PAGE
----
The Godfather The Don’s Edition – PS3 – Preview

When the
all-too-familiar strains of The Godfather theme (a Henry Mancini composition)
fill the speakers, there are certain expectations from the game about to be
played.

Ok, if you’ve
read the review for the 360 version of the game, you have the basic gist of the
latest release of The Godfather. EA has put out a new edition titled The
Godfather The Don’s Edition.

At its core,
this is the same game as the one reviewed back in
September of 2006.
Hmm, you are wondering, so why should I buy a copy for the PS3? One reason would
be the graphics. They are stunning. Not only do the game characters look and
sound like the actors that portrayed them on the big screen, but the whole
graphical upgrade to the PS3’s 1080 resolution makes the game a much stronger
bit of eye candy. There are times when you will stop and stare.

Take, for
example, character customization. A person could get lost in this mode, just
creating the young Italian recruited into the Corleone family.


The Godfather The Don's Edition screenshots

But let’s
backstep and set up the basic game storyline.

The game
essentially takes place in New York between 1945 and 1955. The initial scene
takes place earlier with an “acquaintance” of Don Corleone paying his respects
to the Don, reminding someone that they need to remember to be grateful to the
Don, and then getting blown away by machine guns in an alley. His young son sees
the aftermath, and is not only heartbroken, but rather angry. The Don shows up
and comforts the boy, telling him that this is not the time for revenge, but that
the time will come.

Fast forward to
the wedding of Connie Corleone. Luca Brasi is outside the house while inside,
the mother of that once boy is pleading with the Don to look after her son. He
has taken up with those street thugs and is heading for trouble. The Don agrees
and sends Brasi to find the kid.

It is at that point that
Brasi (bearing the likeness of the movie actor Lenny Montana) takes the kid
(played by the gamer) under his wing … well, Ok, it is a short wing span. Luca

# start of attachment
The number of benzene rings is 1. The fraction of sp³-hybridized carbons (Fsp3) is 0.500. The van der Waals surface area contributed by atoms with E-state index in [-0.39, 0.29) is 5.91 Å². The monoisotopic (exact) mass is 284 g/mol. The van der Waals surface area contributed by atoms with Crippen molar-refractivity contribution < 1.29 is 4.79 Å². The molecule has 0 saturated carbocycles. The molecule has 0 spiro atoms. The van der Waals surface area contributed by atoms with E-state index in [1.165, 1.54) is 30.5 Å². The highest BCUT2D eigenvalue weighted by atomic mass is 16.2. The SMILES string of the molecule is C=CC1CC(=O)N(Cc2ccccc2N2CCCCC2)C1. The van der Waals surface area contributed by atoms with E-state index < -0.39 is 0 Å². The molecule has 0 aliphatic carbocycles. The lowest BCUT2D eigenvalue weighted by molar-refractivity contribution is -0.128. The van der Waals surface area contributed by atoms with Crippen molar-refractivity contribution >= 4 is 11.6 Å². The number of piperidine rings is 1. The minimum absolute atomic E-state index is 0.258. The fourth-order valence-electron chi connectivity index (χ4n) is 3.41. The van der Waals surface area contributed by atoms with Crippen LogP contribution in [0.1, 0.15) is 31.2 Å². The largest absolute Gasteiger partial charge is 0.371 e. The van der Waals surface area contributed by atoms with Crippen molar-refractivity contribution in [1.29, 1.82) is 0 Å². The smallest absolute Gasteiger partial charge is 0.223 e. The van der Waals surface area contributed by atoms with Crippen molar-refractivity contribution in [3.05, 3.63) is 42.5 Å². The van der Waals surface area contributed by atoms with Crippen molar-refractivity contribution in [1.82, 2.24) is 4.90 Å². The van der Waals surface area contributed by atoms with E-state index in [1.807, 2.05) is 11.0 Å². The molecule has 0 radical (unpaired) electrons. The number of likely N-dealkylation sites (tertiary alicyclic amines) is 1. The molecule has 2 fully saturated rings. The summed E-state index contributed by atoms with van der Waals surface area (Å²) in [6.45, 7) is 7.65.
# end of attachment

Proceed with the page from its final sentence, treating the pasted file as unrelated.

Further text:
is killed by Virgil “The Turk” Sollozzo and you strike back violently, then have
a driving mission to cross town – with the clock ticking – to a safe house.

But that is
getting a little ahead of ourselves. More things are happening on the screen, in
the background, and there are other side elements that enhance the overall
experience of the game itself. As you gain notoriety, photographers may try to
snag a picture of you going about “family” business. If you don’t react, you
will find that the overall heat on you increases – which is not a good thing.
Bribing is a bigger part of this scenario. You need to work to convince the
photographer to NOT publish the images.


The Godfather The Don's Edition screenshots

Mob couriers
can be hit, either by you or by your rivals on your couriers. Prostitutes act as
go-betweens in dealings with police, and may even have information on certain
police officials that will enable you to coerce them into siding with you.

The PS3 version
also enables different styles of play, as opposed to the run ‘n gun linear
mission pacing. New skill sets are the Enforcer or the Negotiator – two styles
of gameplay that are pretty much what one would expect from the names. You can
arm yourself with the weapon of your choice much easier now, thanks to the
weapon wheel – a popup armory.


The Godfather The Don's Edition screenshots

Combat, which
was a bit of hit or miss on the 360,  has been upgraded and the SIXAXIS
controller does play a minor role. Grappling is as easy as moving the controller
side to side, as opposed to using the analog sticks. Overall, the combat feels a
bit tighter than the 360 version.

While the game
does have a very strong mission path, players can freelance a bit more thanks to
the game’s ability to interact with the citizens of New York. Yes, this tracks
the same path as the 360, but with the photographers, mob couriers and
prostitutes involved, the whole city seems more alive with opportunity.

Slated for
release in mid-March, The Don’s Edition takes a strong next-gen foundation and
certainly builds on it. There is a lot of violence and profanity, but that is
just part of the Godfather’s world.